Statement: Ag Dept. to ‘repeal or replace’ rollback of Tongass National Forest protections

Media Contacts
Ellen Montgomery

Director, Public Lands Campaign, Environment America Research & Policy Center

The USDA’s reconsideration of Trump-era Alaska Roadless Rule is good news for America’s “Climate Forest”

Environment America

DENVER — The Biden administration announced Friday that the Department of Agriculture has reviewed and is proposing to “repeal or replace” the Trump administration’s rollback of protections for the Tongass National Forest in Alaska.  In October, the Trump administration stripped “Roadless Rule” safeguards from 9.2 million acres in the Tongass. The Roadless Rule, established in 2001, is intended to help keep wild spaces in our national forest system wild. 

The largest forest in the U.S. Forest Service system, the Tongass provides critical habitat for wildlife and plays a significant role in absorbing and storing carbon, serving as a natural tool to help stop climate change.

Environment America Public Lands Campaign Director Ellen Montgomery issued the following statement:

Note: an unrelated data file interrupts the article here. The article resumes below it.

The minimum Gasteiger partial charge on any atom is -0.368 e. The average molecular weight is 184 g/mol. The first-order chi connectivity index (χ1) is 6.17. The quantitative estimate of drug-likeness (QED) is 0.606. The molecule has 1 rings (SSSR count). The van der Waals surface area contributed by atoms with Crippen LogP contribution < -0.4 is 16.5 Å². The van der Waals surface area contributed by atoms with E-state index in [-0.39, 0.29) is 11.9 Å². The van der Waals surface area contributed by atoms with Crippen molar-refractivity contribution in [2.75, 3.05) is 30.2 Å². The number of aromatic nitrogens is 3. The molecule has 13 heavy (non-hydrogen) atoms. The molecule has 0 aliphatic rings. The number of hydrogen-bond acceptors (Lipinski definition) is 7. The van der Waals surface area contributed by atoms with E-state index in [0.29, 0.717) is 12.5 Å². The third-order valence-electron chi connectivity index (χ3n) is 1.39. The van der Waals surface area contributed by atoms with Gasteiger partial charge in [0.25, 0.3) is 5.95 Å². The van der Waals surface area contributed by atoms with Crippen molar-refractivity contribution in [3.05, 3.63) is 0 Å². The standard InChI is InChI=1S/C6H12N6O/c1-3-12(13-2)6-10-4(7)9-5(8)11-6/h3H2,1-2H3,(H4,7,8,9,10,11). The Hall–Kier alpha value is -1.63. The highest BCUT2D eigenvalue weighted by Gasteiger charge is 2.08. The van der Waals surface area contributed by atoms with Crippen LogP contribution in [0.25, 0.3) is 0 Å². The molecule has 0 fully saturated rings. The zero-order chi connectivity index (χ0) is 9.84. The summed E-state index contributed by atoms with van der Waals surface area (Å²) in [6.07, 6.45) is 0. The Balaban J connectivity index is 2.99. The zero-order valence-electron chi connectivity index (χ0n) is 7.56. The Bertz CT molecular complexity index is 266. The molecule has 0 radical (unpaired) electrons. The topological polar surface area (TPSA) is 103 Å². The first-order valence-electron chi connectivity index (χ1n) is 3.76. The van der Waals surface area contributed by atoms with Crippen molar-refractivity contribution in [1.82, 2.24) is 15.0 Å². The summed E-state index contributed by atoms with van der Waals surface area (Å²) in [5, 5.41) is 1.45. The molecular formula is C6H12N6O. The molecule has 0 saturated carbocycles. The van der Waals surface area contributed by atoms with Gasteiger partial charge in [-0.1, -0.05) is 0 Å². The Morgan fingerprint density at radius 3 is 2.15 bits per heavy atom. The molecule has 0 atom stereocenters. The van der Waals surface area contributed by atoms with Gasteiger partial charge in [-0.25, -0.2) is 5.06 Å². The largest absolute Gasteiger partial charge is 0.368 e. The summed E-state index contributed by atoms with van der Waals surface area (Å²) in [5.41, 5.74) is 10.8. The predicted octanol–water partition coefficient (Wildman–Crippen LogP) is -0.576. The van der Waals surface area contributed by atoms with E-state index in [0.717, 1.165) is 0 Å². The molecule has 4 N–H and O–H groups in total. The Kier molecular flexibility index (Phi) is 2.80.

“We applaud this first step in what we hope will be a swift process to restore full Roadless Rule protections to the Tongass National Forest. The Trump administration’s rollbacks were an attack on the Tongass, which is a priceless treasure and a beacon of nature. Many trees in the Tongass are older than the United States, and we must keep them standing tall because the forest serves as a vital bulwark against climate change. It also provides an irreplaceable home for our wildlife. This majestic wild space, which is home to species from the Prince of Wales flying squirrels and Sitka black-tailed deer to any of the thousands of migratory birds, would be forever changed for the worse if roads and logging equipment were allowed into the wild, roadless areas of the Tongass.”


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